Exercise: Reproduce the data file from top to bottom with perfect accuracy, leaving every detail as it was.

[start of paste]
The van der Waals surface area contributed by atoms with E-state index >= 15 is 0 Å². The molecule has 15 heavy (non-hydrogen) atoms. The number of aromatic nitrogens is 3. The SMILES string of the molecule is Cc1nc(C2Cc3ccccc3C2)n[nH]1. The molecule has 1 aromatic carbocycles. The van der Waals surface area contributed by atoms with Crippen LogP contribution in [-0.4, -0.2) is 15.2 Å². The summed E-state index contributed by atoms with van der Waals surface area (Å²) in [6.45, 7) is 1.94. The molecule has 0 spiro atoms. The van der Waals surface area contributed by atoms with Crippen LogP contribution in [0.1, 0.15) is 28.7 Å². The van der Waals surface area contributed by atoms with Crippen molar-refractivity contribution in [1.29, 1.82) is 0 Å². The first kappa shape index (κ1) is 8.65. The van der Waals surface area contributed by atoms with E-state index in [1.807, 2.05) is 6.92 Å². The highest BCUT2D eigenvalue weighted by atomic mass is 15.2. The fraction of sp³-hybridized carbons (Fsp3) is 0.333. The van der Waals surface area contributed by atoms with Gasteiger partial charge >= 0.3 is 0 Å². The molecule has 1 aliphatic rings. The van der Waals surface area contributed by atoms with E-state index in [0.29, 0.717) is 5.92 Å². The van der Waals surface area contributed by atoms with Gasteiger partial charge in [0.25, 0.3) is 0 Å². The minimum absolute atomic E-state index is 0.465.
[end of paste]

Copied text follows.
The van der Waals surface area contributed by atoms with E-state index >= 15 is 0 Å². The molecule has 15 heavy (non-hydrogen) atoms. The number of aromatic nitrogens is 3. The SMILES string of the molecule is Cc1nc(C2Cc3ccccc3C2)n[nH]1. The molecule has 1 aromatic carbocycles. The van der Waals surface area contributed by atoms with Crippen LogP contribution in [-0.4, -0.2) is 15.2 Å². The summed E-state index contributed by atoms with van der Waals surface area (Å²) in [6.45, 7) is 1.94. The molecule has 0 spiro atoms. The van der Waals surface area contributed by atoms with Crippen LogP contribution in [0.1, 0.15) is 28.7 Å². The van der Waals surface area contributed by atoms with Crippen molar-refractivity contribution in [1.29, 1.82) is 0 Å². The first kappa shape index (κ1) is 8.65. The van der Waals surface area contributed by atoms with E-state index in [1.807, 2.05) is 6.92 Å². The highest BCUT2D eigenvalue weighted by atomic mass is 15.2. The fraction of sp³-hybridized carbons (Fsp3) is 0.333. The van der Waals surface area contributed by atoms with Gasteiger partial charge >= 0.3 is 0 Å². The molecule has 1 aliphatic rings. The van der Waals surface area contributed by atoms with E-state index in [0.29, 0.717) is 5.92 Å². The van der Waals surface area contributed by atoms with Gasteiger partial charge in [0.25, 0.3) is 0 Å². The minimum absolute atomic E-state index is 0.465.